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Re: [ietf-smtp] [Shutup] Proposed Charter for something

2015-12-10 11:11:30
On Thu, Dec 10, 2015 at 11:16:40AM -0500, Chris Lewis wrote:
There really are no technical differences whatsoever between a
blackhat and a whitehat trying to protect their identity. The ONLY
saving grace is that (in the spam space) the blackhat is forced to
resort to methods that scale high enough for an adequate ROI, while
the whitehat usually doesn't care that much.

Most spam filtering - again used in the broad sense - only cares about
the identity of the sending organisation (ISP, company, etc.). And
sometimes not even that. If an email body matches some (fuzzy)
signature, it gets blocked, often regardless of who sent it from where.

It's only when said organisation doesn't do a good enough job of
checking the identity (or the hat colour) of the sender, that being able
to find the actual sender matters to everyone else.

Tor, for example, being a case in point.  Tor would be ideal for
spam. And it was for a bit.  Slow, but worked.  I don't know whether
the fact that the tor network became so slow as to be unuseable, or
that the screams from the "spammed" turned the day, but so few tor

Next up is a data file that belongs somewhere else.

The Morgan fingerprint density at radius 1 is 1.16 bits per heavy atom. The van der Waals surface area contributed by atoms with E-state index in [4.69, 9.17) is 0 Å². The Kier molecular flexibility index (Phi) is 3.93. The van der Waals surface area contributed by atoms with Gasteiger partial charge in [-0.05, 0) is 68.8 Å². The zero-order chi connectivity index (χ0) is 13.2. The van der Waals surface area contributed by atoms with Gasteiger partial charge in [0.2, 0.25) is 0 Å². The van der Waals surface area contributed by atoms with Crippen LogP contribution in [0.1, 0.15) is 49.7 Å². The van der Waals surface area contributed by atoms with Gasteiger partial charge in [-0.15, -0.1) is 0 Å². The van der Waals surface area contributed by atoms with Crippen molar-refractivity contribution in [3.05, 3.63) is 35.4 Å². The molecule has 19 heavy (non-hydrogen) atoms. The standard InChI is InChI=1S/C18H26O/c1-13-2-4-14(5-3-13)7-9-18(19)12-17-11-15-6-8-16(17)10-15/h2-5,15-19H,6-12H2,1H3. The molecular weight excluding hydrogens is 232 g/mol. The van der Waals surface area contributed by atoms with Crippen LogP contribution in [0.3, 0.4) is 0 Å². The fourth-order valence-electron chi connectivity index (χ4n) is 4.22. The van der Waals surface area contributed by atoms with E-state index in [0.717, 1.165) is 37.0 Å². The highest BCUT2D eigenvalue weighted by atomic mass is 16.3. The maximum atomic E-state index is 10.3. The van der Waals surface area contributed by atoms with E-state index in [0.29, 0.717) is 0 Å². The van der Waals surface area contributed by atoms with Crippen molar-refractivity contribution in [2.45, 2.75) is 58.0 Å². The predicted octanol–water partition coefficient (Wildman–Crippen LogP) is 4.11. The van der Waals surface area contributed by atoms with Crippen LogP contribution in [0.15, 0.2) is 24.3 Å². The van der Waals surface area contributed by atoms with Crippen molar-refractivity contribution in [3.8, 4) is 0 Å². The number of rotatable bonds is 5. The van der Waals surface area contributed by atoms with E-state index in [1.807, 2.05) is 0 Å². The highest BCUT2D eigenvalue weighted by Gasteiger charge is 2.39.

exit nodes support outbound port 25 nowadays that it isn't a big

If they hadn't all blocked that port (it's the default, I believe) then
every DNSBL would add the exit nodes; Tor, by design, doesn't hide the
nodes' IP addresses and it's easy to check if a certain IP address is
or was a Tor exit node at a given time.

Tor in an email context should be used to connect to an ISP's or
corporate mail server. It's up to them to decide whether they have
enough reason to believe youare a whitehat. Many believe they are able
to do so, though they often require a one-time phone verification.

If being able to hide (the geolocation of) your submission IP address is
of vital importance, then this is the way to use email. For most people,
this isn't necessary, but it is my belief that at the very least we
should help organisations that wish to protect personal data for all of
its users to do so in a way that doesn't seriously harm the existing
email infrastructure.


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